Search
  • David Gardner

The curious case of Dr Lee

Updated: Apr 27, 2019


Earlier this month, the Tasmanian Health Practitioners Tribunal found that Dr Christopher Kwan Chen Lee was guilty of professional misconduct with respect to social media posts he had authored between 2016 and 2018.


The Tribunal's decision is available here: http://www.austlii.edu.au/cgi-bin/viewdoc/au/cases/tas/TASHPT/2019/3.html


There has been a lot of discussion online about Dr Lee's conduct, and whether the Tribunal's decision was an appropriate one.


Dr Lee did not contest the allegations, and admitted that he was the author of the posts in question (quoted in the decision). There can be no doubt that those posts are reprehensible and inappropriate for a professional to have made (or any person, for that matter).


Dr Lee offered in explanation that he was "relatively young and inexperienced" and that he did not appreciate that posting the comments he did on a Singaporean forum would have the impact on his registration that it did. He also indicated that the views expressed in those posts had never impacted on patient care; his supervisor confirmed that he had not observed Dr Lee acting in a manner that caused him concern.


The Tribunal reprimanded Dr Lee, suspended Dr Lee for six weeks, and imposed conditions on his registration regarding his communication and use of social media.


A period of suspension indicates that the Tribunal considered that Dr Lee's conduct was extremely poor. Suspensions are not typically given out lightly. However, the Tribunal stopped short of cancelling Dr Lee's registration. In doing so, the Tribunal must have found that Dr Lee remained a fit and proper person - if it had not, it was obliged to cancel his registration.


The question therefore becomes - at what point can someone's utterances outside of their profession render them unsafe to continue to practice? It would be unrealistic to expect that Dr Lee does not believe - at least in some way - the things that he said. However, there are plenty of practitioners who may hold reprehensible views. Most will not utter them in a public place. What should be done with them? How would we identify them?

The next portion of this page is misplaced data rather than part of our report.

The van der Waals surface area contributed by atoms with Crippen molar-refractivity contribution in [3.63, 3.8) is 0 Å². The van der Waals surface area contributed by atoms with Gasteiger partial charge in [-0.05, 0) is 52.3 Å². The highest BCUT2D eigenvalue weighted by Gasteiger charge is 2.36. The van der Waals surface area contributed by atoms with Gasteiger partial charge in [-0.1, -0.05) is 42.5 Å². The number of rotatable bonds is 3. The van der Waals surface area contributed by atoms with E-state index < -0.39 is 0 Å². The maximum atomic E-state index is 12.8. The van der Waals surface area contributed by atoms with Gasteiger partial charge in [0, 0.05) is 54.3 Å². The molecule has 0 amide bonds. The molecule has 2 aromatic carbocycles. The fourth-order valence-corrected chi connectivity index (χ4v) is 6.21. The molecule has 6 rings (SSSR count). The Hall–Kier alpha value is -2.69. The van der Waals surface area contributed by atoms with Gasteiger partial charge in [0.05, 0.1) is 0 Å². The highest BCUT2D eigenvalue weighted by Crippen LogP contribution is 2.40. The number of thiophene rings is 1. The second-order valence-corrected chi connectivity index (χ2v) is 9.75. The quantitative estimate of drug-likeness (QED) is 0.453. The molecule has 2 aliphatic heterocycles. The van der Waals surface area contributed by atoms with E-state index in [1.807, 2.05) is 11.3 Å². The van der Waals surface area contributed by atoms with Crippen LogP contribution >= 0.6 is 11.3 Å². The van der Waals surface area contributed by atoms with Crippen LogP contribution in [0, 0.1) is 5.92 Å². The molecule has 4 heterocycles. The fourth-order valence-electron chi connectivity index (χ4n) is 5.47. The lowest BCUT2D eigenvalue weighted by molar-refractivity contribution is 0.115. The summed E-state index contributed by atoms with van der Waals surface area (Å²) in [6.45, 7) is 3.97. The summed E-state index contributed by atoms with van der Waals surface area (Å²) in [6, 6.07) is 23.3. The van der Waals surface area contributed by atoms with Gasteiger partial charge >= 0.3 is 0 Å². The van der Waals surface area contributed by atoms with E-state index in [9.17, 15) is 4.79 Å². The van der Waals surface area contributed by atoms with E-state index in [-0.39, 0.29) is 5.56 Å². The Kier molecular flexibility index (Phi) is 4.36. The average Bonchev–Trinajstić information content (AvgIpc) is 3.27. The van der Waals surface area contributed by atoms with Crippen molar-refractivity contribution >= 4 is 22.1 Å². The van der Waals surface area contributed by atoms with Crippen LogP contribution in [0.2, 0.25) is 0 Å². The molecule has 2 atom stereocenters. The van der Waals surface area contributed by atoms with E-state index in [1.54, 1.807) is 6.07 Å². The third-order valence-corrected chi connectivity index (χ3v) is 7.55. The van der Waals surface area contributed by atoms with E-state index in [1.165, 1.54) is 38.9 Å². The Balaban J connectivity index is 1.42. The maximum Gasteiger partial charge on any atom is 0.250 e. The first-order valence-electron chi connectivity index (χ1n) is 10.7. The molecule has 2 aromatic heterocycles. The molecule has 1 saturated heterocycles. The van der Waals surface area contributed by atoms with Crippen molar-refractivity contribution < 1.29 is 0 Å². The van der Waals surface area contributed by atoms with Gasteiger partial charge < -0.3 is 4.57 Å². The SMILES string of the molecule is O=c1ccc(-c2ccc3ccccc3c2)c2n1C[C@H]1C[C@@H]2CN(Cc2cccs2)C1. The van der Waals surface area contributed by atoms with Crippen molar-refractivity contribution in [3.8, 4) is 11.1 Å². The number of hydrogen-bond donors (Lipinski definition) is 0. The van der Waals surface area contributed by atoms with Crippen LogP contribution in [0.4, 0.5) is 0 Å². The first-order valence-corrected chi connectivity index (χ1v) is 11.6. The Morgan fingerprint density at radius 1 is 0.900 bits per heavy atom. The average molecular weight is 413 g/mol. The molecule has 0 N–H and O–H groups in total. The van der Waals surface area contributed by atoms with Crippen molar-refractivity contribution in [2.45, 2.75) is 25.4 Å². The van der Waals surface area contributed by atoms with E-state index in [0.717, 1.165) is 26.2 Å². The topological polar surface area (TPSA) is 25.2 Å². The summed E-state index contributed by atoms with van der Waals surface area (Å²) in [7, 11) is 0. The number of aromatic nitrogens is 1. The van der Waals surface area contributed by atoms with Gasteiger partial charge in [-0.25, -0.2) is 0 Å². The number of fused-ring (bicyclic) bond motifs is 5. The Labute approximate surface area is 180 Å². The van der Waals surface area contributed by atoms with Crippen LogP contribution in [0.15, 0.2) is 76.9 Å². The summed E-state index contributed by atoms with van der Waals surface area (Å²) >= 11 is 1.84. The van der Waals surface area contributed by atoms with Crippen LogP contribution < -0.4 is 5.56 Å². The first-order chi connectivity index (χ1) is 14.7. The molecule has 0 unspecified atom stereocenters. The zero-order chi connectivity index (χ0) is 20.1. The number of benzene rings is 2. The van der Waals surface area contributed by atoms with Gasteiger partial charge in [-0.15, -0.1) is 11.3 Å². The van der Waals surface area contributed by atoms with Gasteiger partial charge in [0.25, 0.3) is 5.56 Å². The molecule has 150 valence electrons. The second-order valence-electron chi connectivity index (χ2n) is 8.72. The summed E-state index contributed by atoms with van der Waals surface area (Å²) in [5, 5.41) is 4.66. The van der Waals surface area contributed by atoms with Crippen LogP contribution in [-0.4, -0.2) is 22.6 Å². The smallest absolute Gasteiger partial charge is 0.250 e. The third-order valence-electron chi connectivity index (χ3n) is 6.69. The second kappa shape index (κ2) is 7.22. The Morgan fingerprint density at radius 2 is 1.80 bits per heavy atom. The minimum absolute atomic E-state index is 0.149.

Are the views that Dr Lee espoused enough to say that he should not practise as a medical practitioner? If they are - as it is unlikely that Dr Lee would change those views any time soon, he would effectively be prevented from practising as a medical practitioner, perhaps for life.


Some would say that such a punishment would be fitting. However, this is the issue that the Tribunal would have had to grapple with - Dr Lee's performance as a practitioner has not, in any way, reflected his posts on social media. It appears that the Tribunal has therefore decided to give the benefit of the doubt to Dr Lee.


The question of whether we require practitioners to be good people - both inside and outside their profession - is a vexed one. Serious criminal conduct is one thing, but hateful utterances on public forums may be another. At a certain point, to take action against someone based on their beliefs almost becomes akin to being the "thought police" - but once those beliefs are aired, as Dr Lee's were, then the case for taking action (including long-term action) becomes much stronger.


As a matter of law, it is arguable whether or not the Tribunal should have been harsher, or less harsh, but on the whole, the Tribunal was bound to make the decision it did. The decision is in line with previous authorities. If the community expectation is that the Tribunal should have acted differently, then it is up to the Medical Board of Australia, and the legislature, to change Codes, policies, guidelines and laws to better reflect community expectations.


439 views0 comments

Recent Posts

See All